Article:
The recent Brexit vote may have increased the chances of ‘no Brexit’, but let’s assume, for the purposes of analysing where we are on immigration policy, that the UK will leave the EU.
Free movement of people from the EU will end. It has undoubtedly been a benefit for employers, enabling them to fill skills gaps and grow their business, and for the UK’s public finances, with European workers contributing net £2380 more than native workers. But voters want to ‘take back control’ of immigration and the Government has committed to delivering this.
London First has been pragmatic; we’ve engaged constructively with Government to secure the outcome that would best enable continued access to global talent. Two years ago, we released Facing Facts, a pioneering study of migration in London. The essential evidence base helped inform the Migration Advisory Committee’s approach to consulting on the impact of Brexit. We followed this with our proposals for a fair and managed migration system, backed by 200 businesses and our allies. More recently our Global Britain report directly influenced the Government’s immigration white paper, particularly the sticky salary threshold point.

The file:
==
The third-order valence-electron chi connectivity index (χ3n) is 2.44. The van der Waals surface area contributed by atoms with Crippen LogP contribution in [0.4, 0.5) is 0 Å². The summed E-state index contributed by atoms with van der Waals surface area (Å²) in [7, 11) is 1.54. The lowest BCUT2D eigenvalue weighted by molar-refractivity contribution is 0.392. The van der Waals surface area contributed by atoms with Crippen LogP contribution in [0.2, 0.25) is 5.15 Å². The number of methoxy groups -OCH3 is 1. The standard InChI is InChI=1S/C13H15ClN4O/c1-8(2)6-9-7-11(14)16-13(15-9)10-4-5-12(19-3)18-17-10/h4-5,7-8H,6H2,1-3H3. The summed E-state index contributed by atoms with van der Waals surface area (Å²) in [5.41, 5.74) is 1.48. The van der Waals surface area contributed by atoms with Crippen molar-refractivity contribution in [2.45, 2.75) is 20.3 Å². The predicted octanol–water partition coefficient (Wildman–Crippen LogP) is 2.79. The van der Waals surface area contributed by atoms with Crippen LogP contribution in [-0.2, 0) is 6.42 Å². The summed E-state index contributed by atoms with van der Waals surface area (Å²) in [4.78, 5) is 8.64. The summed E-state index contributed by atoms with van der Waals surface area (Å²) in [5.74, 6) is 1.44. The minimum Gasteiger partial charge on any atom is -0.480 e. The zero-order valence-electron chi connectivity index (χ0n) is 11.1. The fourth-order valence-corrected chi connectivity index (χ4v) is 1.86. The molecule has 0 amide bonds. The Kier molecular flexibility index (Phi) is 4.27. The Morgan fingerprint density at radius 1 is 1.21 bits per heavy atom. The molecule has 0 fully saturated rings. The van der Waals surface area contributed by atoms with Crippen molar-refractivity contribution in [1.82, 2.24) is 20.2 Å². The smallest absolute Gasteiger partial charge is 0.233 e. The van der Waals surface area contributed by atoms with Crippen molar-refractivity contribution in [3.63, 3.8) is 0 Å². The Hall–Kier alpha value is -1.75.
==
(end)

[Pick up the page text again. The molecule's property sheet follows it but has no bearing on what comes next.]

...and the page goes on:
The much-delayed white paper arrived in December. It sets out Government thinking on a new single, skills-based immigration system that brings EU workers into the current Tier 2 route. The idea is to phase it in at the end of the planned Brexit transition period, from January 2021, through a series of immigration rule changes. In parallel, the new Immigration Bill will enable freedom of movement to be repealed and, under amendment from MPs, is expected to become more of an ‘EU Citizens bill’.
The hefty 168-page white paper has been well trailed, but is it any good? On balance, yes, it’s a positive start which business can engage with.